The simplest way to provide a permanent record of what you read and write is to write down everything you do in chronological order. In fact, this is how MSL works.
If you were planning a trip to Hawaii, you might read two books and make some notes:
(@fodor-book Fodor's 2020 Guide to Honolulu and Oahu) (@lonely-planet Lonely Planet Hawaii) (@hawaii-notes International Marketplace. Pearl Harbor. Shave ice.)
These are MSL expressions. Whenever a valid MSL expression appears in this document, we'll use a code font in blue. When several expressions are given as examples of the same concept, we'll number that list. When MSL concepts are referenced without a full, valid syntax, we'll use a code font in black.
(@) notation here refers to an atom , the basic unit of storage in MSL. Every atom includes a key which identifies it. It's customary (but not required) to write the key up against the @ sign.
(@lonely-planet Lonely Planet Hawaii)
This atom contains the title for a book. In order to be useful as a reference going forward, we would need to record the entire book. We could simply dump the book's contents into the atom. Or we could give individual paragraphs, people, places, etc. their own atoms that sit inside the book atom.
(@lonely-planet Lonely Planet (@Hawaii)) (@intro The goddess (@Pele) …) (@chapter-1 (@p1 When the ancient (@Hawaii Hawaiians)…) (@p2 …)) (@chapter-2 …))
Text which is read, written, or edited by a Mimix user is recorded sequentially in a series of atoms, and this will be shown through many examples.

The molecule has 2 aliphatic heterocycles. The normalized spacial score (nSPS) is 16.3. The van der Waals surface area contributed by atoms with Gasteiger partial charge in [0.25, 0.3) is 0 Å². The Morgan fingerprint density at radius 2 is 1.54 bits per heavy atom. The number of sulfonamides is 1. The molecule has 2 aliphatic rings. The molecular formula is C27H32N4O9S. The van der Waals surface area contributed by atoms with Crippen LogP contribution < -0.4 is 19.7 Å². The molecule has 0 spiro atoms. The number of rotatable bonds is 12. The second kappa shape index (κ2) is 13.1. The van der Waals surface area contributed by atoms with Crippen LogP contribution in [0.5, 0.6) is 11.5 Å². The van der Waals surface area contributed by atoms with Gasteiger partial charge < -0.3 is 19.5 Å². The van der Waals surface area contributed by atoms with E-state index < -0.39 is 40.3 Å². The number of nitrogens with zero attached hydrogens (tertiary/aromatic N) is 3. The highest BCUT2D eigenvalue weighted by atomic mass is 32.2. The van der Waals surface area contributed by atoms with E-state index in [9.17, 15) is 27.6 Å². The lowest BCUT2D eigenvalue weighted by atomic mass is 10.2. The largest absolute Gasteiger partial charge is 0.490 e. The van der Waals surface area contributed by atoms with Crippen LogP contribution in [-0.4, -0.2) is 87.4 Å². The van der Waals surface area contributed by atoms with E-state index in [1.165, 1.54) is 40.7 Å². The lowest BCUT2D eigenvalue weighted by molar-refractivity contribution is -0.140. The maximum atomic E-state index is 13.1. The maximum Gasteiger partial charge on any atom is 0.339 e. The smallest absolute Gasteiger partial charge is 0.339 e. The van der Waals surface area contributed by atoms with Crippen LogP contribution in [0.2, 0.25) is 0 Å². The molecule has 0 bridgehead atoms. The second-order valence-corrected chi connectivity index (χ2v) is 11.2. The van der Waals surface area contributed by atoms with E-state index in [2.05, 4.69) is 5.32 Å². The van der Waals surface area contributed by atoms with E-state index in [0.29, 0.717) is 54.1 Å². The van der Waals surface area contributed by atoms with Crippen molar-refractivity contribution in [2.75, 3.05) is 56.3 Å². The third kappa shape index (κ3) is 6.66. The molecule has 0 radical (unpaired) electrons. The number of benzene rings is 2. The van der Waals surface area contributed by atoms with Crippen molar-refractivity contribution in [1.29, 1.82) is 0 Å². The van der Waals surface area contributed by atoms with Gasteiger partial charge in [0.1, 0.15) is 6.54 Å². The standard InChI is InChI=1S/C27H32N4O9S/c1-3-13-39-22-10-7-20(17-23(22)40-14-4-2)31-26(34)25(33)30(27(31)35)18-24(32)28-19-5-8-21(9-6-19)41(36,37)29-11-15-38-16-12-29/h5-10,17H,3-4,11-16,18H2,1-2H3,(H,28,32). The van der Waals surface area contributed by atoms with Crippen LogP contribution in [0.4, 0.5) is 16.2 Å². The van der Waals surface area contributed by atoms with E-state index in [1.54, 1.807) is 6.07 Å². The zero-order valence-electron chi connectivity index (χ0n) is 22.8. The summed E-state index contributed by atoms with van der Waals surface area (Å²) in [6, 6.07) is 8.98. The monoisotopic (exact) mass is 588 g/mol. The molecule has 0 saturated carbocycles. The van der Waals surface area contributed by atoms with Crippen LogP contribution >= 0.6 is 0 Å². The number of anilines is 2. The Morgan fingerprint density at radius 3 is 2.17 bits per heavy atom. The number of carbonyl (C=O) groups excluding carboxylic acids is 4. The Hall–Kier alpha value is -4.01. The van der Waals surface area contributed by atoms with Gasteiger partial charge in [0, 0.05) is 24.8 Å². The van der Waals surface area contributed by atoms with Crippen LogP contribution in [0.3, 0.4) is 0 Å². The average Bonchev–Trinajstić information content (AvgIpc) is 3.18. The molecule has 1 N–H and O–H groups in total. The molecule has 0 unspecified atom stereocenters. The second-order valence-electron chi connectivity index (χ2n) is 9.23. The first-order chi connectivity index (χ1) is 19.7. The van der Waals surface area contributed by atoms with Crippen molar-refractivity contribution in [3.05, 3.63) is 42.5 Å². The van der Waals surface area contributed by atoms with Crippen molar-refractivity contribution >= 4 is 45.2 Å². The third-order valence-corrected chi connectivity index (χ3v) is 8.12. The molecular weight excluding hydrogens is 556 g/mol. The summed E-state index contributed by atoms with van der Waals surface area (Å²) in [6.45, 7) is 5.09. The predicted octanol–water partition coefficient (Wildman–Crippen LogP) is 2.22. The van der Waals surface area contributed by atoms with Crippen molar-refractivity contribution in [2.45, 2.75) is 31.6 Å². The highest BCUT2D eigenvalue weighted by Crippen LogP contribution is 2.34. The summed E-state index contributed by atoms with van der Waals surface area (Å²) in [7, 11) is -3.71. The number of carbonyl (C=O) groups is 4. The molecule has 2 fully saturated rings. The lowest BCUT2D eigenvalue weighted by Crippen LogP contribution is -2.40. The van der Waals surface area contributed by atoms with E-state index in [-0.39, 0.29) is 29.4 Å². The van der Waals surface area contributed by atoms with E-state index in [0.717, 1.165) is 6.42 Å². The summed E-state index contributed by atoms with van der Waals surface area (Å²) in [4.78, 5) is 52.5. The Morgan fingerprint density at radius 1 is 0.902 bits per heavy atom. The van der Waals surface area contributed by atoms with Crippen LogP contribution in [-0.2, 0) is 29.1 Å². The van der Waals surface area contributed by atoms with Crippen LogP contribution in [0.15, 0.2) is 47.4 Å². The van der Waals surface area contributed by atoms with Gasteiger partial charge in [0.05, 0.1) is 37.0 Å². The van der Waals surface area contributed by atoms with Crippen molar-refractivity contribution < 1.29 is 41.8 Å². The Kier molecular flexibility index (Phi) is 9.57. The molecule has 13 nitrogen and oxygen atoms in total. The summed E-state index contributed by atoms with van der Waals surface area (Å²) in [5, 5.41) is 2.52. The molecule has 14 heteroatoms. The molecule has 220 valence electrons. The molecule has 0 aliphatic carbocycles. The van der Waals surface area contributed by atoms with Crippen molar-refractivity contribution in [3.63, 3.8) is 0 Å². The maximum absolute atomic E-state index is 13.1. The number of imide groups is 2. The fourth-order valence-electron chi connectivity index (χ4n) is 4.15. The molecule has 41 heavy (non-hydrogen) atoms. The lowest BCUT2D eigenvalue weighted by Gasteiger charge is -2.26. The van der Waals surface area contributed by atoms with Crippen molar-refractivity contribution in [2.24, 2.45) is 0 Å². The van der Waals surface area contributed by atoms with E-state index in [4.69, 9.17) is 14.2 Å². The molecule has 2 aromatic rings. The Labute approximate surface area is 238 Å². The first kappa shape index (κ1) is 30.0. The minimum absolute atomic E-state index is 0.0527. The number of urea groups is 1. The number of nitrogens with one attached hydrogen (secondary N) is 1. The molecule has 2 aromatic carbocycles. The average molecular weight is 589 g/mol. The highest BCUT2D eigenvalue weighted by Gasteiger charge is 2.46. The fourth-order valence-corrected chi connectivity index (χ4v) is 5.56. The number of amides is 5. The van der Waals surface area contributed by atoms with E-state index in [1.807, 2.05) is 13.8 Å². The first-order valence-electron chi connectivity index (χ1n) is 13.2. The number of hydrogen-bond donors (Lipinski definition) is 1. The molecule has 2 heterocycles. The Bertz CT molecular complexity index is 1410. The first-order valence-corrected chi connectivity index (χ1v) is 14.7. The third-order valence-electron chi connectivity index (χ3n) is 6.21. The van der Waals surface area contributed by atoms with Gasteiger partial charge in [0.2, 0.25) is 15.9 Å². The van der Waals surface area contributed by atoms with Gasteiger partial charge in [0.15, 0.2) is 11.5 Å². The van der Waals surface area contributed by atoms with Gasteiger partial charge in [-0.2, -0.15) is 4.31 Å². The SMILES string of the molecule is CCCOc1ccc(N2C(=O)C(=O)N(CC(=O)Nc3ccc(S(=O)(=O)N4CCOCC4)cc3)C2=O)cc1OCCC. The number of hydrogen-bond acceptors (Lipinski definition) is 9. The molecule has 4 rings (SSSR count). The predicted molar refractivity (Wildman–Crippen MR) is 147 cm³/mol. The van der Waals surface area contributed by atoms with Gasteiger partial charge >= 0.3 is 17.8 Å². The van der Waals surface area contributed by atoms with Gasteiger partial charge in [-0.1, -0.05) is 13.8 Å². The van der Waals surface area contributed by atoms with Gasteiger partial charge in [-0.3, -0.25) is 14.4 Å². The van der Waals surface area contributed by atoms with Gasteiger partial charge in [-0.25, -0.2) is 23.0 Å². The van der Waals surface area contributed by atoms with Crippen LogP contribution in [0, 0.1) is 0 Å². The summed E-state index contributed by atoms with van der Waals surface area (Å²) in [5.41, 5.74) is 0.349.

Atoms can be grouped into views, streams, worlds, and machines. Atoms can also be defined in canon, giving them a type of data protection. Views, streams, worlds, machines, and canon are atoms that reside in their own namespaces. These basic concepts enable all five of the abilities we need to go beyond word processing.
When a user browses, creates, or edits written materials in Mimix, an MSL viewer records those actions by writing MSL expressions into a stream and passing them incrementally to the engine. As the user works, the engine records the stream as MSL text files.
The viewer creates a user interface from MSL expressions. It may offer a full word processing environment with facilities like text editing, multiple document views, importing, exporting, encryption, stream management, and verification or substitution of factual data. Alternatively, it may offer a more limited set of interfaces. A specialized viewer could be developed which only translated language text, for example. Or a different viewer might consume a specific type of documents, like legal documents, and output them as MSL for an engine.
An MSL engine accepts MSL expressions and gets or sets the corresponding values from the internal hash table and the existing recorded streams which together comprise the system state. It has no other externally accessible functions. The MSL engine only accepts MSL as input and only provides MSL as output. Any part of the current or previous system state, from the value of a single atom to the full set of all values from the machine, can be requested by an MSL expression and returned as an MSL expression. The "requesting" expression has keys without values and the "response" expression has the exact same form with values provided after each key name.
The hash table is strictly a convenience. It provides a faster way to find the current value of any atom. The MSL text, however, contains everything known about the system so the hash table isn't technically required. The engine uses the MSL text to find previous values which might no longer be in the hash table when those are requested by the viewer.
Decoupling the engine from the viewer allows any number of MSL viewers to be developed with unique capabilities and user interfaces. Several viewers can connect to the same engine at once and that engine can be running on the local machine, on a network, or in the cloud. For details on how MSL applications communicate using MSL, see Nebula: Simple & Flexible Apps with MSL Data.